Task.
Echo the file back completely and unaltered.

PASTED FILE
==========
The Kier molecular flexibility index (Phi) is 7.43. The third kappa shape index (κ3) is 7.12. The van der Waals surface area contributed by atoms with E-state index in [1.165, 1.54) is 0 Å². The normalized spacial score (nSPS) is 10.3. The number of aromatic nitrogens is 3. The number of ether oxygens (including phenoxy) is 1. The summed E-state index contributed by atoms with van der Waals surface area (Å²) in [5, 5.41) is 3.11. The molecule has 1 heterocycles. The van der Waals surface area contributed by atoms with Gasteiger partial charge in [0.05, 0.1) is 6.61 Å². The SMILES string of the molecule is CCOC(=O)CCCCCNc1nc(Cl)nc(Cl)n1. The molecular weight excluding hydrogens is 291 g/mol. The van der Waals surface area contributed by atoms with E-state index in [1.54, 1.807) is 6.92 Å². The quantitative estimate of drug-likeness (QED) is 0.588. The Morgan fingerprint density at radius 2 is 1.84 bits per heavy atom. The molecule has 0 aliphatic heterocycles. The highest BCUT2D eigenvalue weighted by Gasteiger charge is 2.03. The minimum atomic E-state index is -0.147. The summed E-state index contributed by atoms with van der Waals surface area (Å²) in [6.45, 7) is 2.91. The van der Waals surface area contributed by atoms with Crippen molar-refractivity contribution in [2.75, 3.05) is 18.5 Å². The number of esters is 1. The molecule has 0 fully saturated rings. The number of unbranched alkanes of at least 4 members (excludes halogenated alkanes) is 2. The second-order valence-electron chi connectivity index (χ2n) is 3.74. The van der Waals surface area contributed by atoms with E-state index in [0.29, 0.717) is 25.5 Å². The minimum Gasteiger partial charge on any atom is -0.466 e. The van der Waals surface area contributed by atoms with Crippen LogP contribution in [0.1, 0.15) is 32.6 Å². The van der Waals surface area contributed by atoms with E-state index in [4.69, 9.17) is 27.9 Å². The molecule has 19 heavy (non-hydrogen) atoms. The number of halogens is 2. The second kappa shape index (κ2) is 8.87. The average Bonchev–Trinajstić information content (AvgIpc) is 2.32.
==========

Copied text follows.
The Kier molecular flexibility index (Phi) is 7.43. The third kappa shape index (κ3) is 7.12. The van der Waals surface area contributed by atoms with E-state index in [1.165, 1.54) is 0 Å². The normalized spacial score (nSPS) is 10.3. The number of aromatic nitrogens is 3. The number of ether oxygens (including phenoxy) is 1. The summed E-state index contributed by atoms with van der Waals surface area (Å²) in [5, 5.41) is 3.11. The molecule has 1 heterocycles. The van der Waals surface area contributed by atoms with Gasteiger partial charge in [0.05, 0.1) is 6.61 Å². The SMILES string of the molecule is CCOC(=O)CCCCCNc1nc(Cl)nc(Cl)n1. The molecular weight excluding hydrogens is 291 g/mol. The van der Waals surface area contributed by atoms with E-state index in [1.54, 1.807) is 6.92 Å². The quantitative estimate of drug-likeness (QED) is 0.588. The Morgan fingerprint density at radius 2 is 1.84 bits per heavy atom. The molecule has 0 aliphatic heterocycles. The highest BCUT2D eigenvalue weighted by Gasteiger charge is 2.03. The minimum atomic E-state index is -0.147. The summed E-state index contributed by atoms with van der Waals surface area (Å²) in [6.45, 7) is 2.91. The van der Waals surface area contributed by atoms with Crippen molar-refractivity contribution in [2.75, 3.05) is 18.5 Å². The number of esters is 1. The molecule has 0 fully saturated rings. The number of unbranched alkanes of at least 4 members (excludes halogenated alkanes) is 2. The second-order valence-electron chi connectivity index (χ2n) is 3.74. The van der Waals surface area contributed by atoms with E-state index in [0.29, 0.717) is 25.5 Å². The minimum Gasteiger partial charge on any atom is -0.466 e. The van der Waals surface area contributed by atoms with Crippen LogP contribution in [0.1, 0.15) is 32.6 Å². The van der Waals surface area contributed by atoms with E-state index in [4.69, 9.17) is 27.9 Å². The molecule has 19 heavy (non-hydrogen) atoms. The number of halogens is 2. The second kappa shape index (κ2) is 8.87. The average Bonchev–Trinajstić information content (AvgIpc) is 2.32.